Though used widely within many industries and known by multiple names, the rotary airlock feeders used to handle bulk materials are descended from a rather odd source: an implement first used for musical instruments. Invented in the early part of the 19th century by Boston resident Nathan Adams and later patented in 1835 by Joseph Riedl, the rotary valve is the ancestor of the rotary airlock feeders now used in factories globally. First used for brass instruments like tubas, trumpets, trombones, flugelhorns and horns, rotary valves are now integral for many material handling applications.
Within both pressurized and gravity-fed conveying systems, rotary airlock feeders – also known as rotary airlock valves, rotary valves, rotary feeders, or sometimes even rotary airlock valve feeders – can work as an airlock, a feeder or a combination of both. Operating as an airlock, it keeps air from entering the system to create a pressure differential that assists with conveying material. It can otherwise act as a simple feeding mechanism to control flow rates of bulk solid materials without causing a difference in air pressure. However, rotary airlock feeders generally refer to devices used both as an airlock and a feeder.
How Rotary Airlock Feeders Are Used in Industry
The rotary airlock feeders used in the industry provide a means for transferring material from storage containers into bulk material conveying systems. These rotary valves are relatively compact and among the simpler types of machinery utilized for bulk material processing. The only moving piece – other than the drive – is the multi-vane rotor that revolves within the rotary airlock feeder’s housing.
Rotary airlock feeders act to not only control the flow of product – at either a fixed or variable rate – but are also used to maintain an air pressure differential between an implement’s inlet and outlet when used as an airlock. However, along with these two primary functions, there are other purposes for its inclusion in material processing systems, such as isolating a particular process. Additionally, rotary airlock feeders can prevent or mitigate damage from conflagrations and explosions.
Rotary airlock feeders function to:
- Control the volume of material within a pneumatic conveying system.
- Introduce bulk solids into a processing system or remove them from cyclones, dust collectors or other such collection devices.
- Provide gravity discharge for cyclone dust collectors, filters, precision feeders and other rotary valves used for different purposes.
- Transfer bulk materials from one container or atmosphere to another without significant loss of air pressure.
- Transport precise amounts of material from bins, hoppers, silos and other containers within a system.
Though all rotary airlock valve feeders look very similar and have the same basic parts, their application within a processing system will depend on the industry in which they’re used. How big a rotary airlock feeder needs to be will often depend upon the purpose for which they’re used. Understanding these applications can help in choosing the best size for the application.
Basic Construction of Rotary Airlock Feeders & How They Work
Regardless of what they’re used for, all rotary airlock feeders have similar features. Basic components include a rotor equipped with vanes mounted on the rotor’s shaft, packing seals and bearings, along with an inlet and outlet within endplates that form the cylindric housing cavity of the rotary airlock valve.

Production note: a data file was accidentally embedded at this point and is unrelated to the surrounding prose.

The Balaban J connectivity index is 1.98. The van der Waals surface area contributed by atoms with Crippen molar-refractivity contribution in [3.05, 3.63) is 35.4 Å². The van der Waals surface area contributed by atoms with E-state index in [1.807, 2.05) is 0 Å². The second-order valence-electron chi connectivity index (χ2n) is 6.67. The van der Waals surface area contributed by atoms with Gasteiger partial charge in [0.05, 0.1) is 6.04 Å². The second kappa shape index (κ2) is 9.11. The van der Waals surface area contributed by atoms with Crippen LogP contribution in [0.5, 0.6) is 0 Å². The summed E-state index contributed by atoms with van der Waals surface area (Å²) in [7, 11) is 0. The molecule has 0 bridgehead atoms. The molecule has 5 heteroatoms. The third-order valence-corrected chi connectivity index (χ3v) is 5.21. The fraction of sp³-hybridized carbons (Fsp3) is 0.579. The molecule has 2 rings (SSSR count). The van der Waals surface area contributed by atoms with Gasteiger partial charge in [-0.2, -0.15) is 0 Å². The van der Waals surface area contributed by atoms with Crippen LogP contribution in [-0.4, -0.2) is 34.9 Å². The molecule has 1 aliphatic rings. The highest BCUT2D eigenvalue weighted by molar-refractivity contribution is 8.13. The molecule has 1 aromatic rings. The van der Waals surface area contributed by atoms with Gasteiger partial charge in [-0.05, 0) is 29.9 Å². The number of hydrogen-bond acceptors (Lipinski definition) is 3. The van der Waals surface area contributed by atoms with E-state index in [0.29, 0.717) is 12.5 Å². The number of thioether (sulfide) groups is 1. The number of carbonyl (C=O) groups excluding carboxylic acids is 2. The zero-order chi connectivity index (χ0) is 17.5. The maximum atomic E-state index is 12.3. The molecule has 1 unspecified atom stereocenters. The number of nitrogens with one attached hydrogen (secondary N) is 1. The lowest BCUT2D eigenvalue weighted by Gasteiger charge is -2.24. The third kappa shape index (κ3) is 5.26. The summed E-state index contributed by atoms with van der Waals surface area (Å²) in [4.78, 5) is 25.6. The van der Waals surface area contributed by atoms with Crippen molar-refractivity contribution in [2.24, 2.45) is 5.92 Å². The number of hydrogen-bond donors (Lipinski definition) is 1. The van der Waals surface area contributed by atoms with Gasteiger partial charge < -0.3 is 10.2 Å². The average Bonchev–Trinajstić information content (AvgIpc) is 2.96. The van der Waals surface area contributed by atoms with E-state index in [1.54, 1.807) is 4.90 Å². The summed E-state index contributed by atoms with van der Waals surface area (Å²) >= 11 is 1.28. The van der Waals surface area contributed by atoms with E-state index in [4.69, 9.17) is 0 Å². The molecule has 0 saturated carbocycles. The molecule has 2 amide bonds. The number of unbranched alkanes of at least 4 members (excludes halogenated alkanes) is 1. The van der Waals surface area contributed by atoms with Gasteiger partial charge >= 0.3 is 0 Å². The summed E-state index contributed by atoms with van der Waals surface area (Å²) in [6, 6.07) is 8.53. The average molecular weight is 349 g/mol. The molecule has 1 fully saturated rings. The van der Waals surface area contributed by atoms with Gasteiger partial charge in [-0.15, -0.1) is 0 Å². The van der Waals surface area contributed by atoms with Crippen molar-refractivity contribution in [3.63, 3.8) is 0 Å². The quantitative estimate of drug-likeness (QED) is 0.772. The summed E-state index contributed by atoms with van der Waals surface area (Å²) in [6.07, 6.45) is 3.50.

As the rotor shaft turns inside the housing, the space between the vanes attached to the shaft acts as rotating pockets within the rotary airlock. The valve feeders transfer material entering from the top pockets through the inlet, where it rotates with the vanes, exiting either through the outlet or underside of the machine. The vanes and pockets they form turn continuously during processing, moving material as the rotor spins.
Used as a rotary airlock valve, feeders must be sufficiently leakproof to achieve uniform particle size distribution. This requires shaft seals that prevent both air (or other gas) and material from leaking from the device. Variation occurs with different types of rotors and the number of vanes of a rotary airlock valve. The feeders have larger pockets with fewer vanes, while they can better seal between inlet and outlet with more vanes.
Degassing Rotary Airlock Feeders
In pneumatic conveying systems, rotary airlock feeders are also used to dose material, which results in a significant amount of pressurized air or gases going upstream. This is primarily due to the rotating valve and the leaking between the rotor and stator. For the system to function optimally, a small hopper with an attached filter is often connected to the system to vent pressurized air or gases so that the product keeps flowing through the rotary airlock.
Options for Rotary Airlock Feeders
Numerous options can be added to optimize rotary airlock feeders for an application.
- Beveled rotor vanes: Able to keep drag to a minimum to increase operating efficiency, these vanes are used for processing finer material that can get stuck between the rotor tips and housing; they’re machined at an angle of 15° to narrow the area in which product can land.
- Closed-end rotors: By reducing wear on end plates and shaft seals, these rotors help decrease air leakage while also containing free-flowing material that tends to cause an excess of air; these rotors seal the whole pocket on each vane, as they’re designed to have the same diameter as the vane tips.
- Drop-through adaptors: This allows a blow-through rotary airlock feeder to be adapted to work as a more robust drop-through model so it can better withstand higher-pressure air as it moves material through the rotor pocket.
- Inlet baffles: When overly large particles or produce get stuck or clipped between the housing and rotor tips, inlet baffles help remove material from the vane tips before it enters the housing, limit material from filling the vane pockets’ back halves and decrease degradation of more friable materials.
- Removable wear bars: Made from materials like brass and certain other metallic alloys, polytetrafluoroethylene (aka Teflon) and synthetic rubbers like neoprene, removable wear bars make replacing portions of rotary airlock feeders’ rotors easier and quicker.